Dr. David Breland has been singing and dancing with Seattle Men's Chorus since 2011. Recently, he was a driving force behind the creation of the Gender Clinic at Seattle Children's Hospital, which opened in late 2016. The clinic serves youth who are transgender or gender nonconforming.
You can see David on stage April 1st and 2nd in Born This Way, a concert full of bold and inspiring music that celebrates the diversity of our community. Born This Way features a brand new commission from an up-and-coming transgender composer, Mari Esabel Valverde.
How did the Gender Clinic get started and how long did it take to make it a reality? I have been working with trans* youth for the past 6 years and these patients and families would remark that it was very hard to find knowledgeable providers for affirming care and that they were lucky to find me. As a result, I co-wrote a grant to the Seattle Children's Center for Diversity and Health Equity to do research looking at the barriers to health care for transgender youth and caregivers. With this data, I was able to publish these results in the Journal of Adolescent Health and write a business plan for the hospital to create the Gender Clinic. The whole process took about 2-3 years and finally it is a reality.
What do you feel is the most critical element of the Gender Clinic? The most critical element is our multidisciplinary team; it allows us to provide coordinated care. Families can call in and speak with our Care Navigator who gives a road map for the process to affirm gender. In addition to the Navigator, I work with two endocrinologists, our psychiatry department, and community mental health providers.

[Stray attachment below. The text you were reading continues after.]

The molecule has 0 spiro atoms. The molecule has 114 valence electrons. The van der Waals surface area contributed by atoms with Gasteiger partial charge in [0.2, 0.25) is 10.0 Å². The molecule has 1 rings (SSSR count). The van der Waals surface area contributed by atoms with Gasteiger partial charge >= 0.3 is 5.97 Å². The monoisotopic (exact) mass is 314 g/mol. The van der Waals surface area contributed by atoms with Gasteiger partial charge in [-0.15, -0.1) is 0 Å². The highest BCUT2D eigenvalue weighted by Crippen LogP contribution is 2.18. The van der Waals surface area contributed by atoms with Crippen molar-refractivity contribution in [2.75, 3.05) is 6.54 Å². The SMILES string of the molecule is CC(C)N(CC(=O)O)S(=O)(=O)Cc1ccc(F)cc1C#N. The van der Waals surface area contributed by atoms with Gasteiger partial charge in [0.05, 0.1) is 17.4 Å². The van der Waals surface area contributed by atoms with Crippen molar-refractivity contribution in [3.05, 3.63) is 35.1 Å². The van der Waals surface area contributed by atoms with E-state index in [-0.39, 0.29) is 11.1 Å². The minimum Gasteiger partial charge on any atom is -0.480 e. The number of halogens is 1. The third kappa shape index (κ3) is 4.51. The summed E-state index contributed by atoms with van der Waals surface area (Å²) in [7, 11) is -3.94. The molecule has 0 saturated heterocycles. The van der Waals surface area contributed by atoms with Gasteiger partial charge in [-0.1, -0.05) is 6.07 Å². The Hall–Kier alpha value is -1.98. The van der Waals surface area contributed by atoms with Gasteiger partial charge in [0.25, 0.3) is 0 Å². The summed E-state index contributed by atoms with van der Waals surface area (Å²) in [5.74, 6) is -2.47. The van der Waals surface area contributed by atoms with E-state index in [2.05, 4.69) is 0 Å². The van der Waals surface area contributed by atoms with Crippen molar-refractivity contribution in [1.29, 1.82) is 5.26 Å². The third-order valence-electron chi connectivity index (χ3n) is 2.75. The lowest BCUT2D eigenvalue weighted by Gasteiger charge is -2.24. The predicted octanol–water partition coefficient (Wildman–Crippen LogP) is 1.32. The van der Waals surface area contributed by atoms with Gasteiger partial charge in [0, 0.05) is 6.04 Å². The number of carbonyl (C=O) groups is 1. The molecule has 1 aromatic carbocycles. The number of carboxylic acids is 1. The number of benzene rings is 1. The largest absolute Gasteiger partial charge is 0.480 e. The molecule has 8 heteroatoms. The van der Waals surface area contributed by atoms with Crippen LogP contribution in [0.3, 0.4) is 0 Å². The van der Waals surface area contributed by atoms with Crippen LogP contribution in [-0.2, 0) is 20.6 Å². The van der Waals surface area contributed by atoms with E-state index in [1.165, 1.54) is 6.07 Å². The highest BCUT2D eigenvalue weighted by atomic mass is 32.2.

What are the biggest challenges trans* youth are facing today? How can we as a community help them? Trans* youth are dealing with high rates of anxiety, depression, suicide, victimization, health care inequities and even homelessness. These are the products of stigma that is imposed by society, transphobia, and parent/family rejection. Our community can support them by understanding that gender is on a spectrum, just like sexual orientation. We need to affirm the trans* experience by supporting the notion that gender is not binary and that we accept people as they are. I think there is a lack of knowledge in the LGBQ community about trans* identified people, but we can overcome that by seeking knowledge for a better understanding.
What is your favorite part of being a member of SMC? Being in the chorus allows me to take off my many hats and just enjoy the music. I love the eclectic members of the chorus and the mission of the organization. I also love being a part of Sparkle Motion (the unofficial name for SMC dancers). I feel like a different person when I am dancing in this group; they are fantastic and talented! And Paul Caldwell is a great addition; he brings a fresh and invigorating presence to the chorus.
What is your involvement with Seattle Counseling Service? I have been a board member for 7 years and am currently the Board President. SCS has served the mental health and chemical dependency needs of the LGBTQ community since 1969. I really enjoy working with this organization, especially the executive director, Ann McGettigan, and the other board members!
How does your involvement in the Gender Clinic, SCS, and SMC collectively guide your path and work? When I decided to become a physician, I knew I didn't want to just work in a clinic day in and day out. I wanted to have connection to the community and that is what SCS and SMC allow me to do. As for the Gender clinic, it was created because there was a need in our community for such services.